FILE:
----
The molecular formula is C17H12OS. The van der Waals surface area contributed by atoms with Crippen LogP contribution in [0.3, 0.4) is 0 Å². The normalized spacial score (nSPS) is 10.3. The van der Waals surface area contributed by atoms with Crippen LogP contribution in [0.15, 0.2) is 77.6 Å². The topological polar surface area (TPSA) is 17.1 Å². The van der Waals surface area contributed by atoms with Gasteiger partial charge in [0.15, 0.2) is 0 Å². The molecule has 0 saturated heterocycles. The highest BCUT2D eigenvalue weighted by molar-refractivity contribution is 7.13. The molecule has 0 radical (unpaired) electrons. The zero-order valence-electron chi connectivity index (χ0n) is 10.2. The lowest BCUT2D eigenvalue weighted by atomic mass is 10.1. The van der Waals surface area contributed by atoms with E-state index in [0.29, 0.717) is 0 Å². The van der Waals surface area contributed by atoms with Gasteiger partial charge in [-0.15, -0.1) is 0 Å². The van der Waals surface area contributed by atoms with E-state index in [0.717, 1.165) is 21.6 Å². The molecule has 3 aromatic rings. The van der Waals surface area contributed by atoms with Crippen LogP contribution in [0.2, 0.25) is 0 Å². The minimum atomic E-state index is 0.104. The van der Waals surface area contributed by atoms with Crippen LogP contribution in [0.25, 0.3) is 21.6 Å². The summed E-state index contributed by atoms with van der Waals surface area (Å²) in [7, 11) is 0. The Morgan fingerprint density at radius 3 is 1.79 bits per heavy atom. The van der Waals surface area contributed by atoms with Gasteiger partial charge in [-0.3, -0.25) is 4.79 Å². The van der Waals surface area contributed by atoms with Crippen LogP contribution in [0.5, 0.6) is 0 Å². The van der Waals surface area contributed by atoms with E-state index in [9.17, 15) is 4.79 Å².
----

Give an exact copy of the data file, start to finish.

The molecular formula is C17H12OS. The van der Waals surface area contributed by atoms with Crippen LogP contribution in [0.3, 0.4) is 0 Å². The normalized spacial score (nSPS) is 10.3. The van der Waals surface area contributed by atoms with Crippen LogP contribution in [0.15, 0.2) is 77.6 Å². The topological polar surface area (TPSA) is 17.1 Å². The van der Waals surface area contributed by atoms with Gasteiger partial charge in [0.15, 0.2) is 0 Å². The molecule has 0 saturated heterocycles. The highest BCUT2D eigenvalue weighted by molar-refractivity contribution is 7.13. The molecule has 0 radical (unpaired) electrons. The zero-order valence-electron chi connectivity index (χ0n) is 10.2. The lowest BCUT2D eigenvalue weighted by atomic mass is 10.1. The van der Waals surface area contributed by atoms with E-state index in [0.29, 0.717) is 0 Å². The van der Waals surface area contributed by atoms with Gasteiger partial charge in [-0.15, -0.1) is 0 Å². The van der Waals surface area contributed by atoms with E-state index in [0.717, 1.165) is 21.6 Å². The molecule has 3 aromatic rings. The van der Waals surface area contributed by atoms with Crippen LogP contribution in [0.2, 0.25) is 0 Å². The minimum atomic E-state index is 0.104. The van der Waals surface area contributed by atoms with Crippen LogP contribution in [0.25, 0.3) is 21.6 Å². The summed E-state index contributed by atoms with van der Waals surface area (Å²) in [7, 11) is 0. The Morgan fingerprint density at radius 3 is 1.79 bits per heavy atom. The van der Waals surface area contributed by atoms with Gasteiger partial charge in [-0.3, -0.25) is 4.79 Å². The van der Waals surface area contributed by atoms with Crippen LogP contribution in [0.5, 0.6) is 0 Å². The van der Waals surface area contributed by atoms with E-state index in [9.17, 15) is 4.79 Å².